Who would expect wilderness just a short 5km from Victoria’s inner harbour?
Checking out the wildflowers in April & May is at the top of my list for reasons to be a tourist in Victoria.
AND if you’re fortunate enough to be around during the last saturday of April, it’s worthwhile checking out Camas Day in Beacon Hill Park. Its hosted by Friends of Beacon Hill Park & has wildflower tours & speakers. 🙂
So much for the golden haze of summer. It’s been below freezing here for almost a week. That’s not a complaint, because we’re cozy inside, but I feel badly for the creatures living outdoors.
A couple of winters ago C & I started hanging a suet log. The birds love it!
They also clean it out fairly quickly – – which means one of us must refill it. We’re pretty good at that, but not perfect. 😦
This autumn I decided to make a change in garden maintenance that would help out the birds just a little more. I chose to NOT cut back some of the perennials when their bloom finished. I reckon the seed heads might come in handy when the suet log is empty.
Goldenrod has really funky looking seed heads. This perennial is native to North America, so I figure the birds have learned to make use of it over the centuries just as the First Peoples did.
And if the birds don’t eat these seeds, perhaps they’ll use the fluff to insulate their nests?
Lychnis is another with great summer blooms & and an abundance of winter seed. This patch along the fenceline is left standing in hopes it’ll be useful for the birds too.
Happily I’m not worried about those seed heads foretelling a full future for weeding. We mulch the garden beds quite heavily, which (aside from keeping roots warm) has the added benefit of slowing down scattered seeds turning into unwanted plants.
But hopefully the seeds will all be eaten before my pruning hand become so itchy that I just HAVE TO cut the plants back for tidiness sake. (I have good intentions, but I also know my nature.)
Even as we speak the crocosmia & the hardy fuchsia are dying back & will soon be luring me outside to tidy up.
An early summer adventure when I was a kid, was picking tiny, wild strawberries. They were packed with incredible flavour. We would forage for ages just to bring home a small bowl full, but it was always worth it.
More recently (2 years ago), at a ‘Gardening with Native Plants’ workshop, I learned those very same plants will happily grow in the urban landscape. How cool is that? Plants that provide an opportunity to forage in my own yard AND do double duty as a ground cover! Bring it on!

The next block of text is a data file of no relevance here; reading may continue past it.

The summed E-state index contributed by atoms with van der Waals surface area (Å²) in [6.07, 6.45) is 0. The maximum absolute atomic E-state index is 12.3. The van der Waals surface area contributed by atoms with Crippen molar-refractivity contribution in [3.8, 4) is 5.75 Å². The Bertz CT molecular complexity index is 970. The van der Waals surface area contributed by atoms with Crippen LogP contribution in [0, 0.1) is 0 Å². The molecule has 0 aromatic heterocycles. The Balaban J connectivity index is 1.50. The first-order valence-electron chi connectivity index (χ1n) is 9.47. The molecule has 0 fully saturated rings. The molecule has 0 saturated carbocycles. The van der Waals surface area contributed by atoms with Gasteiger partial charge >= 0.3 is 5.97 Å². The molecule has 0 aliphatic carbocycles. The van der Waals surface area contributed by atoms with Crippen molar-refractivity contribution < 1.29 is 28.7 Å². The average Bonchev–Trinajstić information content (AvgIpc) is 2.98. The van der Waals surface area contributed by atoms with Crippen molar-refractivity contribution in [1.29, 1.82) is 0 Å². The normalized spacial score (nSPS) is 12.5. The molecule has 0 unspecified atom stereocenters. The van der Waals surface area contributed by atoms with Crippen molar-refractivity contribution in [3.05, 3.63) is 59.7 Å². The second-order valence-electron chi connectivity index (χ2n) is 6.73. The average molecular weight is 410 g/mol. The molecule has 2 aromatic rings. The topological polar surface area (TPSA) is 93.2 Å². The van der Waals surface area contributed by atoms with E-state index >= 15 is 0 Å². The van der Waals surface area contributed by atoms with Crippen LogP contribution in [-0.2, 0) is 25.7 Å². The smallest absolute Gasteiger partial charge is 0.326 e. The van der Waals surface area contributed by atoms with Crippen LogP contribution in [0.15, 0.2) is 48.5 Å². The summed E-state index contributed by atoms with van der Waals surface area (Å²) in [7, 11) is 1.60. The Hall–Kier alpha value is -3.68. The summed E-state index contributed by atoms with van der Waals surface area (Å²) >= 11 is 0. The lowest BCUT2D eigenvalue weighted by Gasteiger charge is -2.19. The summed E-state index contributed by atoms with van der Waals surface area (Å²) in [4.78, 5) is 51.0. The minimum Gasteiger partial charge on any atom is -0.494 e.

I’d never seen thick mats of strawberries like those in the photos at the gardening workshop, but Pat Johnston really knows her stuff, so I totally believed it was possible. I immediately formed a plan.
After running across a bed of wild strawberries growing prolifically in a curbside city garden – – and looking like they were about to take over the sidewalk, I was even more encouraged. Who knew wild strawberries would grow so well in town? I set about planting coastal strawberries in our sunny garden bed.
The landscape trend was spreading. A new native landscape area at the college down the street was planted with wild strawberries, too.
The other day (2 years later) I walked by the spot and was impressed by how well that area had filled in. Perhaps the Camosun groundskeepers fertilize a little more than I do?… or maybe they water the area more? or maybe they originally planted more starts?… I’m not sure. But it looks great, doesn’t it?.
I reckon our strawberry patch will catch up in another year or two. In the meantime I’m enjoying watching my own little community of strawberries send out their ‘runner babies’.
The birds are more vigilant than I am, so I don’t expect to ever have enough harvest to make jam or pie. I figure the occasional berry is a reward for getting out in the garden to water or weed.